Fr. John A. Perricone: What in the World Is a “Worship Space”?

Msgr. Charles Pope: You Now Have Five Seconds to Comply – Judgment in a Commercial
March 16, 2019
Fr. Dwight Longenecker: The Church Malignant
March 16, 2019

Editor’s note: Pictured above is the modern Cathedral of Saint Mary of the Assumption in San Francisco. Construction began in 1967 and was completed in 1971. The 1891 landmark cathedral it replaced was destroyed by arson in 1962. (Photo credit:Wikicommons) 

By Fr. John A. Perricone, Crisis Magazine, March 14, 2019

Euphemisms are de rigeur for revolutionaries. Communist states call themselves “people’s republics.” When they instigate conflicts, they are called “wars of liberation.” Abortionists call their abattoirs “pregnancy centers” and their executions “terminations.” Most currently, surgeons call sexual mutilation “gender reassignment.” All of this a clever strategy to stave off natural human revulsion so that after a sufficient passage of time the moral sense is deadened. And it works. George Orwell dramatized it in 1984 when he minted the word “newspeak” to name the manipulative devices of the Ubiquitous State and that very brutalizing State itself the anodyne “big brother.” Orwell was only dramatizing a parlous trend in Western culture, namely, plying junk sentimentality masquerading as Progress. It served to clog human language, prompting Graham Greene to quip: “When I hear about the brotherhood of man, I think of Cain and Abel.”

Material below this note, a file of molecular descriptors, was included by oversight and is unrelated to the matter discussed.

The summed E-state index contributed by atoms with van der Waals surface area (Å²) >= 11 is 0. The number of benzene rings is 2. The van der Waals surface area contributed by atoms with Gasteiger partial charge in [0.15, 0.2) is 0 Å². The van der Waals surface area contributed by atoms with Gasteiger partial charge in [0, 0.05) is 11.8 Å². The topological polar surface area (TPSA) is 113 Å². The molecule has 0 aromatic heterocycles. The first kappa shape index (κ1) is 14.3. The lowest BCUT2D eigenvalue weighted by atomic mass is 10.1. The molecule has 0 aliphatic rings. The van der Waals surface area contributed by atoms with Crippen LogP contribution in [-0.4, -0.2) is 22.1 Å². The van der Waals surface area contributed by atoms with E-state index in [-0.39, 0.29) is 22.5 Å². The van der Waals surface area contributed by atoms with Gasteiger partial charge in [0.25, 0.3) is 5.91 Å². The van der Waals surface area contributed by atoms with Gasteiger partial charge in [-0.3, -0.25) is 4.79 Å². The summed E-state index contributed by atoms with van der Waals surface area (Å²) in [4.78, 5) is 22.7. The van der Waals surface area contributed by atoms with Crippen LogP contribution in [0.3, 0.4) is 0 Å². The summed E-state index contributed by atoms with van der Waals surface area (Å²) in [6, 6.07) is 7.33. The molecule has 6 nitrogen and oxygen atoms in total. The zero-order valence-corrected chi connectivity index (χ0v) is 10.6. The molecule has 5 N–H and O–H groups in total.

A deeper intellectual rot goes beyond euphemism to neologisms. Such novel constructions are yanked from the ether of a dreamy Gnostic redesign. These odd-sounding constructions are the bricks of a kind of Magic Kingdom far removed from the world of ordinary men. They are Gnostic because they leap from the inventive imaginations of intellectuals frustrated by the humdrum landscape of reality. T.S. Eliot wrote well in Burnt Norton: “Human kind/cannot bear very much reality.” The twentieth century boasted of many intellectual tribes who excelled in the manufacture of neologisms, not least in the Catholic Church. Hers were called the New Theologians (the Nouvelle Théologie). Spawned in the ferment of early twentieth-century Modernism, they devotedly went about the business of refashioning the Catholic Church. Once they had finished their labors of “reimagining” the doctrinal pillars of Catholicism, they turned their attention to the principal engine used to propagate the Church’s dogmatic teaching:  the Sacred Liturgy…..Read entire article, go to: